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I've been around Visual Basic for years in high school, and I've grown up with the IDE supplied by Microsoft. It'd wonderful, but the educational and "working-model" editions of VB available to me through school don't allow me to redistribute software, as part of the EULA with Microsoft.

I instead find myself working in perl to design programs for friends and family, and it works fairly well, but I don't have a firm grasp on building user interfaces yet. I understand I could design user-interfaces with tcl/tk for perl, but the notion of coding all of that by hand is a bit daunting to me. That brings me to my question.

Do you have any suggestions for a tool I could use that would allow me to build GUIs for my perl programs?

Thanks in advance!

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Simply searching for 'perl gui' on SO got lots of relevant responses: stackoverflow.com/search?q=perl+gui –  daotoad Mar 3 '10 at 21:17

3 Answers 3

up vote 5 down vote accepted

In addition to what tsee suggested, you can have a look at : Perl/Qt (using Qtdesigner) and Perl::GladeXML (using Glade)

With Glade and Qtdesigner, you can generate a XML file that will describe your user interface and it will be a matter of hooking your perl code to widget's events.

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I don't think you will find something as simple and well integrated for Perl as the Visual Basic GUI builder. A couple of pointers:

  • wxGlade can be used to design GUIs for the Wx GUI toolkit (for Perl, not only Python).

  • For Win32::GUI, you can use the GUI Loft to achieve something similar.

I think there's a bunch of other GUI builders including at least one for Tk, but I don't remember the name.

Either way, I believe you will have to accept that you have to do more coding vs. designing when compared to VB. The upside is that if you use Tk or Wx, your programs may well be portable to all major operating systems.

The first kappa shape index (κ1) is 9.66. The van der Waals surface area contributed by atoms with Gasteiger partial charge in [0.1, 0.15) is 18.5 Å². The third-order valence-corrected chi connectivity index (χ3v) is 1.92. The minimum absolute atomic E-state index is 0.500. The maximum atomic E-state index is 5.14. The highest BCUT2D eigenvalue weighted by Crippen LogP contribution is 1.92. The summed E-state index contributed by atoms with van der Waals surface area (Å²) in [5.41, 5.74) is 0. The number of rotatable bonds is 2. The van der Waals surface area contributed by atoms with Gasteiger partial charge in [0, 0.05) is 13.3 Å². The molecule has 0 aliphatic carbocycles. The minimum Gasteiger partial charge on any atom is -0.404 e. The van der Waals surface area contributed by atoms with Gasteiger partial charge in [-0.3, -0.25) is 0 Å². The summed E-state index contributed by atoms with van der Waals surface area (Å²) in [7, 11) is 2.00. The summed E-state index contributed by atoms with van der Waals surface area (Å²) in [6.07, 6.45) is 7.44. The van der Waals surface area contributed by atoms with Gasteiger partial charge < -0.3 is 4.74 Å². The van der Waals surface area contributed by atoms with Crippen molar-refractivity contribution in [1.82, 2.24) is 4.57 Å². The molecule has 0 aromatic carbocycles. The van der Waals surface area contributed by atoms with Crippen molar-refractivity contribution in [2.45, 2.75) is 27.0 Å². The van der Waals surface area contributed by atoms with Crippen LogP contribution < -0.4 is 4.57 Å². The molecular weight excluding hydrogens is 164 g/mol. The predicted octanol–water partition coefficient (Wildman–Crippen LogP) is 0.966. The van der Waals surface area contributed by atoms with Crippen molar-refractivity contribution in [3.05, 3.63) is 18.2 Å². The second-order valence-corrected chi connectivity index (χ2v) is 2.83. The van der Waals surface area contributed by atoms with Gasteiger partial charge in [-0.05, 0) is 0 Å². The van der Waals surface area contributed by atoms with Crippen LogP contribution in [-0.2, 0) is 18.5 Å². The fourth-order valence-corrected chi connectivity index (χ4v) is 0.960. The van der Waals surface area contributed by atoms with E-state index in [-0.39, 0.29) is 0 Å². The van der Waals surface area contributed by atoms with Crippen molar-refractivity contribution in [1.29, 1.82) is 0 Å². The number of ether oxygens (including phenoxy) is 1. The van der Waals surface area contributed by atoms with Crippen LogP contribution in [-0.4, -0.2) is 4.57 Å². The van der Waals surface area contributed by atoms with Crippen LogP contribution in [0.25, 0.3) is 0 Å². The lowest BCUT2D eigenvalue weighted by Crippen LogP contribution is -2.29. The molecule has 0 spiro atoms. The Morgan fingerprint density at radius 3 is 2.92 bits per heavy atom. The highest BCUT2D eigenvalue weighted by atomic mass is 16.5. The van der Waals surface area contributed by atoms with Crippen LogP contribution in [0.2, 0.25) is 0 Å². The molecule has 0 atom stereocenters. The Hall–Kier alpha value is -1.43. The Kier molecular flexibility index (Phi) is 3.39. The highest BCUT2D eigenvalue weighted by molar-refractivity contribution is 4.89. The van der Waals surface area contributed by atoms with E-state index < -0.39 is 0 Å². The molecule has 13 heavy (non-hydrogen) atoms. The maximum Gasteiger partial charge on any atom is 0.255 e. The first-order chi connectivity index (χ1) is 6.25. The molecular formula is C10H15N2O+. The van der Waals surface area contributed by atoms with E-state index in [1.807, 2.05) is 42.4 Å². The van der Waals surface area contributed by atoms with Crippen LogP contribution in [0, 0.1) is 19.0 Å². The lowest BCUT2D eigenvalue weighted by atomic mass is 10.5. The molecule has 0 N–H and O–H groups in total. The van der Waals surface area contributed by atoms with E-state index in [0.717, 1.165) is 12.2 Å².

For a Perl-specific development environment, you might want to check out Padre, which is itself written in Perl using Wx. It's under active development, so eventually, somebody will probably integrate a GUI builder, too.

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As mentioned by ccheneson, Glade can be used with the perl Gtk2 and Gtk2::GladeXML modules (or the Gtk2::Builder module). You can attach signals to function names in the Glade builder which will be mapped to Perl functions automatically. –  MkV Mar 3 '10 at 14:24
    
james2vegas: Thanks for the comment. I'd add the Glade suggestion to my answer in an edit, but considering that ccheneson's already covers it, I'll pass. :) One a side note: I wonder what made somebody vote negatively on this post. It's on-topic and contains useful information. I guess somebody doesn't like one of the technologies I pointed at. shrug –  tsee Mar 3 '10 at 17:08

Frankly, having thought about GUIs for years and never getting round to them, I've found the best way to distribute GUI apps with perl is to use Catalyst, its built in server and for windows users, distributing it with Strawberry Perl (the professional edition comes with Catalyst included). For Linux or Mac users a local::lib installation to pull in the required cpan modules. Optionally bundle in a copy of portable firefox if you want not to have the usual web development pain caused by internet explorer.

tl;dr; Sidestep the whole issue by going for web development with a framework that comes with its own standalone server.

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Agreed. HTML has turned into something of a universal, platform-independent GUI these days. –  Dave Sherohman Mar 3 '10 at 13:39
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Though, if you're going that route, Catalyst might be a bit too heavyweight, perhaps look at one of the lighter web frameworks like CGI::Application or Mojo. Or look at XUL::Gui if you are ok with targetting Firefox only (but be sure to look at the XUL method for loading pre-built XUL files) –  MkV Mar 3 '10 at 14:20
    
@james2vegas => be careful with the XUL() function, it doesn't actually parse the XML, it assumes it is well formed, and then translates it to Perl using regex. As stated in the docs, it is there primarily for testing examples from the Mozilla tutorials, it may not work in all cases. –  Eric Strom Mar 3 '10 at 15:33
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The heavyweight thing sounds like a premature optimisation to me. If you have to ship the kitchen sink anyway, why not use one that's going to be able to wash all the dishes, not just the small ones? –  singingfish Mar 4 '10 at 4:10

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